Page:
Monday is the last day the International Herald Tribune, The New York Times’ Paris-based international paper, will appear under its old name. It will become The International New York Times tomorrow.
The Guardian’s Ed Pilkington asked Times Executive Editor Jill Abramson why the paper thought it could compete in “the famously cut-throat UK market.”
“The thirst for the quality information the New York Times provides is very real and pretty unquenchable at this point,” Abramson told him.
But what can the NYT offer British readers that they don’t already get? “Sophistication of analysis and news presentation that we do on a higher plane than anywhere else.”
New York Times editors don’t do modesty, Abramson no exception. She says her ambition for the paper is to become “the international provider of the highest quality news and information. That simple. It’s the best, so everyone is going to want that.”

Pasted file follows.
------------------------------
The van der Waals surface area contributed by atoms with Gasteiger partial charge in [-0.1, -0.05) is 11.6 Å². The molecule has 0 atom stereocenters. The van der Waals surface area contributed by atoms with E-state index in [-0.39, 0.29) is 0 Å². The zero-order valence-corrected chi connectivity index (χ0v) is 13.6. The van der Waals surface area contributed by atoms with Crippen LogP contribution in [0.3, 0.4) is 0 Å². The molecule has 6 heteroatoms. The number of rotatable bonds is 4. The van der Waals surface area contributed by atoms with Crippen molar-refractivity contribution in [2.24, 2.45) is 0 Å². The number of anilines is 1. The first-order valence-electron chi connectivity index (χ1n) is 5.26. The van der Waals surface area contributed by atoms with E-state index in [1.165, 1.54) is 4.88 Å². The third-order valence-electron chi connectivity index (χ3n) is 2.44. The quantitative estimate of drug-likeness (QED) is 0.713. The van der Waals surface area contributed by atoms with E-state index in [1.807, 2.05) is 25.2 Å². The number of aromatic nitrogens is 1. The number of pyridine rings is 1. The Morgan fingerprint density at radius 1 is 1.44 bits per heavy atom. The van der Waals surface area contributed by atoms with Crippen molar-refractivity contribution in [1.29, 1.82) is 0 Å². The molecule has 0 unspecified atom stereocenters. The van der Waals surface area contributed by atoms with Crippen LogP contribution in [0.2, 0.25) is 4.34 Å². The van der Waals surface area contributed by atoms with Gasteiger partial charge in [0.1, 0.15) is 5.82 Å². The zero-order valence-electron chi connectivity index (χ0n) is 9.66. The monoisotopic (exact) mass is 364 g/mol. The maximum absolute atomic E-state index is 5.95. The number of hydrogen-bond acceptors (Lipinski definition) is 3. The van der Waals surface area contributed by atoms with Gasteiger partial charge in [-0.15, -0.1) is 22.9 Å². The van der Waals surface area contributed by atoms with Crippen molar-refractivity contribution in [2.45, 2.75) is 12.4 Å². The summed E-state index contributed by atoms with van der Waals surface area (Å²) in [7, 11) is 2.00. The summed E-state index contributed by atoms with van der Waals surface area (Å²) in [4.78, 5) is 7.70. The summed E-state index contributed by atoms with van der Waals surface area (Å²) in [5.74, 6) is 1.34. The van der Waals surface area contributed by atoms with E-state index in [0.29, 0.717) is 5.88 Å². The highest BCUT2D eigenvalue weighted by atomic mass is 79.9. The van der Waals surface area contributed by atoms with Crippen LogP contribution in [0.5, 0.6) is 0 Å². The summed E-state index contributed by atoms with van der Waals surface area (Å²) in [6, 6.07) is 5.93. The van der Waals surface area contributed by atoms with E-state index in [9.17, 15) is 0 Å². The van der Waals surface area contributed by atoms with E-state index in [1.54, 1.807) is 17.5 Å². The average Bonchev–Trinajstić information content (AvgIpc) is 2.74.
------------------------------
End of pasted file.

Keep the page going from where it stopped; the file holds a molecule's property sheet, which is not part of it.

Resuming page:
The IHT was “itself from its inception a child of revolutionary technological advances,” soon-to-be-former editorial page editor Serge Schmemann writes in an elegy for the paper.
According to the history of the paper by Charles L. Robertson, it was industrialization and the rapid development of steamship travel after 1850 that created a new class of wealthy, Atlantic-hopping Americans. And it was the trans-Atlantic telegraph cables, first laid in 1858, that made it possible to keep them in close touch with their country, their businesses and the world. [IHT founder James Gordon Bennett Jr.], in fact, was instrumental in lowering the cost of trans-Atlantic communications — and thus making a European edition of his paper economically feasible — by partnering with another magnate to break the monopoly of Western Union in laying trans-Atlantic cables.